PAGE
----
Across the way, two turkeys, dark and awkward, amble across the field. The larger leads, the smaller follows. Two mockingbirds dive-bomb the holly tree at the corner of the house as though the single berries upon which they are intent are the last two berries on the face of the earth. Their wings flutter like the pages of a old book thumbed hurriedly. Somewhere in the near-distance, a flock of geese squawk squawk squawk.
From the vantage of the back door it is hard to tell, but I think the two tiny birds teetering on the edge of the bird feeder and nibbling like polite ladies at an afternoon tea at Carolina wrens. Behind them, somewhere beyond the canopy of kudzu vines, small maples, and scraggly oaks that fall away to the pond, a duck calls out a single guttural note.
I am surrounded by birds this morning. I want to stand in the yard in the perfect spring air and still myself into a St. Francis pose in hopes that one or more of them will land on my shoulder, my head, my outstretched hand.
My friend Anne is a devoted birdwatcher and I have to admit to a bit of envy when, over the years, she has recounted to our group of friends sightings of scarlet tanagers and goldfinches and indigo buntings, all colorful chaps that, as far as I can tell, have never been drawn to Sandhill.
A couple of years ago Annie became a Georgia Master Naturalist through the University of Georgia and they proclaimed her certified to share her knowledge of “the habitats, natural resources and the natural environments of our state” with the rest of us, making it even more evident to me that whatever I might think I know about woods and fields and critters, I am not, as Daddy would say, Ned in the first reader compared to her.
Which brings me back to the birds. As a consequence of her newly-obtained knowledge and official recognition thereof, I fully expected Annie to show off. In fact, I wanted her to do just that. I anticipated that the next time we were all sitting around on the wide porch of the big house on Signal Mountain where we do our best to flock once a year, we’d play something like a lightning round of Georgia Nature Bowl, during which each of us would throw out a question and Annie would immediately bark back an answer.
“How long does a brown thrasher incubate her eggs?” “Anywhere from eleven to fourteen days. Next?” “How fast does kudzu grow?” “Up to one foot a day. Next?” “How many kinds of frogs are there in Georgia?” “There are 33 species of frogs and toads in Georgia. In addition, Georgia is home to more species of salamanders than any other place in the world, including the largest salamander in America.”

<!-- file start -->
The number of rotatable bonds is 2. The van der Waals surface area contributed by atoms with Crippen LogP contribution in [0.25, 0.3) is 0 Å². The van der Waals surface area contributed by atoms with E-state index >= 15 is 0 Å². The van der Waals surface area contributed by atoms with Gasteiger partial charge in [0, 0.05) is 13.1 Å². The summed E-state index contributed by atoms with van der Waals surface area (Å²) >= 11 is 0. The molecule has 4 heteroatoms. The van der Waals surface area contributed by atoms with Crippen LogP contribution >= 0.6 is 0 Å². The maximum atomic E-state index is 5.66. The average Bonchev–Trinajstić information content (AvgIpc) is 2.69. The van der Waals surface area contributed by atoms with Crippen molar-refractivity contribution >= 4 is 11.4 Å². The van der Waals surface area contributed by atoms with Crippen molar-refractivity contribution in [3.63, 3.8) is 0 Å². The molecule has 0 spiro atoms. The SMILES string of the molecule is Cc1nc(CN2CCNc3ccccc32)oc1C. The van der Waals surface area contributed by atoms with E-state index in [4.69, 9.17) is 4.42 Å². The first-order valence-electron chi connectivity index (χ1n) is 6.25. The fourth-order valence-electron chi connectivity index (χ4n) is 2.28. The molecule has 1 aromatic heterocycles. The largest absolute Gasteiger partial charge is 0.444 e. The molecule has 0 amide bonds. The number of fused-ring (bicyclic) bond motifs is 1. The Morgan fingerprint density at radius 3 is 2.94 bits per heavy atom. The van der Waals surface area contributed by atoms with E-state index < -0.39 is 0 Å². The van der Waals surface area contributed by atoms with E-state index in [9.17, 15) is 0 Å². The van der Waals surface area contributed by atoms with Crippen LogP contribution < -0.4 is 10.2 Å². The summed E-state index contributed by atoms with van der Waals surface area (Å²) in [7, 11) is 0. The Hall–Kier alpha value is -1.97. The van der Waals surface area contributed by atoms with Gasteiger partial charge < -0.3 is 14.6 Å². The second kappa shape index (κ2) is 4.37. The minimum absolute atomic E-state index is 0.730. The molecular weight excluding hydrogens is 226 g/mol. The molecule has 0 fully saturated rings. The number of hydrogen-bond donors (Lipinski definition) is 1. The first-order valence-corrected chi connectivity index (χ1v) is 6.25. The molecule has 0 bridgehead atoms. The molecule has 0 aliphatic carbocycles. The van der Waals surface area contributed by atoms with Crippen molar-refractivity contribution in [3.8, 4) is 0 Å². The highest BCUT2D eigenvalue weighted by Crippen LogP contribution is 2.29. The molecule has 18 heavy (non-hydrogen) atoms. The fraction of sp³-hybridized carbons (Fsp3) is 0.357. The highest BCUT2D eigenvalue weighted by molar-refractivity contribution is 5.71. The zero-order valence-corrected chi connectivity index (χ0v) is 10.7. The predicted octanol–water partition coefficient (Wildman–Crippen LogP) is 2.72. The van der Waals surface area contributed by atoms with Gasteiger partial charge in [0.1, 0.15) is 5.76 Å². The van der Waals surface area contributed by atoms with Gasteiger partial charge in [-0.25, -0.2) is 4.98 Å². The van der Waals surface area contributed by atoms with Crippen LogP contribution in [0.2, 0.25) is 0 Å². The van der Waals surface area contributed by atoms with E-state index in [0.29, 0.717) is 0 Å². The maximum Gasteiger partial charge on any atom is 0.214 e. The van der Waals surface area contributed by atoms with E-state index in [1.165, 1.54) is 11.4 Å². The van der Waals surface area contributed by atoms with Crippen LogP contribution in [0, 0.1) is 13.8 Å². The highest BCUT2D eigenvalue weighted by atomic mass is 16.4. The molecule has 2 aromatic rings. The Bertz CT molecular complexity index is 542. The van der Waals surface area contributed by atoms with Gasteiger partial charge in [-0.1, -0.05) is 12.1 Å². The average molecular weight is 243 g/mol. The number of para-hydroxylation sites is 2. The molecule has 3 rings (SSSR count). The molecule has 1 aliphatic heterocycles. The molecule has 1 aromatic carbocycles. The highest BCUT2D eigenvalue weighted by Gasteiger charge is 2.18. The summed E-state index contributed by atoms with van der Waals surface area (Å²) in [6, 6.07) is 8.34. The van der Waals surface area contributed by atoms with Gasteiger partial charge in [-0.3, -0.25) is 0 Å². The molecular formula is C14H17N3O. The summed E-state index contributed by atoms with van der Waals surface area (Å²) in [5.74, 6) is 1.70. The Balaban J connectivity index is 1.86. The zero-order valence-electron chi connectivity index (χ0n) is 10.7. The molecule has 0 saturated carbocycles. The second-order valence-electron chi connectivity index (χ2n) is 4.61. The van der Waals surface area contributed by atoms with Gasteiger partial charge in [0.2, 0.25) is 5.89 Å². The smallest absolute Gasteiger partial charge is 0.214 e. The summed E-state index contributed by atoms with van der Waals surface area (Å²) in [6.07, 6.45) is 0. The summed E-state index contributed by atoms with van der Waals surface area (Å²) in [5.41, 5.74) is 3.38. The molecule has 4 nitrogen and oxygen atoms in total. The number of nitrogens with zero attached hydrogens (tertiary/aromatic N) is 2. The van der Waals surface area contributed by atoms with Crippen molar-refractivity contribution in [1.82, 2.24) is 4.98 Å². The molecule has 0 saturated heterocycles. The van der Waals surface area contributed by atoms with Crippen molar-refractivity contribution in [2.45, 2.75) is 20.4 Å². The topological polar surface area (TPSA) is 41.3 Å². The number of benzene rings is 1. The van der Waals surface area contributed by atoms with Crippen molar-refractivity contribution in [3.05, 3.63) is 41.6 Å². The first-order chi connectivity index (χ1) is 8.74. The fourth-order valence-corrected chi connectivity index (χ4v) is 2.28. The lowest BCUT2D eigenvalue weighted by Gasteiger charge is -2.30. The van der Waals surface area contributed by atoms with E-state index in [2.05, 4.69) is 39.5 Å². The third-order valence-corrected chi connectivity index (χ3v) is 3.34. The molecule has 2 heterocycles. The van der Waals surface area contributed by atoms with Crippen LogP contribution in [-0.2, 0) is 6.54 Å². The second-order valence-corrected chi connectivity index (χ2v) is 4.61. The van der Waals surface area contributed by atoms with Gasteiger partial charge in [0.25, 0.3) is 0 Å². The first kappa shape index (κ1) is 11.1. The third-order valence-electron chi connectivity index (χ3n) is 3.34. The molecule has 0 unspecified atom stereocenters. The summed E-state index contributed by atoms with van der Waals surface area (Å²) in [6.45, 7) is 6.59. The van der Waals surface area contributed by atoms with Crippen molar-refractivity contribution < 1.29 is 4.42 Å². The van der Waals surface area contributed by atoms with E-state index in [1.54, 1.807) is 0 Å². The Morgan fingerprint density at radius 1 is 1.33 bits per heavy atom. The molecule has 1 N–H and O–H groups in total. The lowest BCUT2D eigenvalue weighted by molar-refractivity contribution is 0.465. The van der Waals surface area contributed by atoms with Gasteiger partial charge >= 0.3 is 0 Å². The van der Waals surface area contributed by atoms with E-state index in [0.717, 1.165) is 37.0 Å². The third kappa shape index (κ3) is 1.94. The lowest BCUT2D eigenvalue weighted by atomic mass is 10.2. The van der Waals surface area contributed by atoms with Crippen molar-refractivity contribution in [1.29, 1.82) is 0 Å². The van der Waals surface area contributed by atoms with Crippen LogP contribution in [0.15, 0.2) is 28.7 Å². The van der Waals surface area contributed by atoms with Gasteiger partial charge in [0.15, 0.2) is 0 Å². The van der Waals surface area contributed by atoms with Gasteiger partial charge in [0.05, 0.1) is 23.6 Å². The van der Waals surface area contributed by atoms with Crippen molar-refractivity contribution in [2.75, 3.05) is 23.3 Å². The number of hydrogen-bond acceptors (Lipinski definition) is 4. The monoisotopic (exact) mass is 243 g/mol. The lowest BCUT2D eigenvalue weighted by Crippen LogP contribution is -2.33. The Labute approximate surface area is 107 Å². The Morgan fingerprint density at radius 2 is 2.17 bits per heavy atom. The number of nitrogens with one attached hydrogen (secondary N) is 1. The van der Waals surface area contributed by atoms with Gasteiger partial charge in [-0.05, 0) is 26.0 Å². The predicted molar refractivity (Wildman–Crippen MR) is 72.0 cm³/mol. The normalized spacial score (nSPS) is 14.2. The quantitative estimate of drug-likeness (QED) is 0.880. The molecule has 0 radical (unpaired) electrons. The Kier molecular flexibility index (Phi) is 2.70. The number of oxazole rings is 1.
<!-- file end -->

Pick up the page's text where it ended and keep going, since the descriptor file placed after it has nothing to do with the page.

It didn’t exactly go like that. We were spread out in the rocking chairs, settled into the stillness of the mountain air, and looking out across the brow where the mist had just about obscured the view of Chattanooga, when somebody heard a bird somewhere off in the bushes.
Annie immediately identified the bird and then jumped up and hurried into the house, returning with her iPad. “Let’s get him to come closer.” In a few seconds she had swiped her way to a screen offering a picture of the bird she had identified. “Watch this,” she said and touched the microphone icon.
The bird’s song came streaming out of the iPad’s speaker. In a moment the bird, the real bird, called out again, this time closer. Three or four times the sequence was repeated, the iPad, like the Greek Sirens, calling again and again and the real bird answering, nearer and nearer. I don’t remember who lost interest first, the bird or the women, but the call and response was the highlight of the afternoon.
Call and response. In music, it is two distinct phrases, one following the other and played by different musicians, in which the second is heard as a commentary on the main theme. In preaching, it is participation of the congregation, verbal encouragement, punctuation of the preacher’s words. “That’s right.” “Amen.” “Praise the Lord!”
Call and response. I understand why I want to remain with the mockingbirds and the geese and their brethren. I know why their voices draw me in. They are calling. Calling me. They are playing the theme, preaching the sermon, inviting me to participate in the morning, this singular morning that regardless of its familiarity will never be again.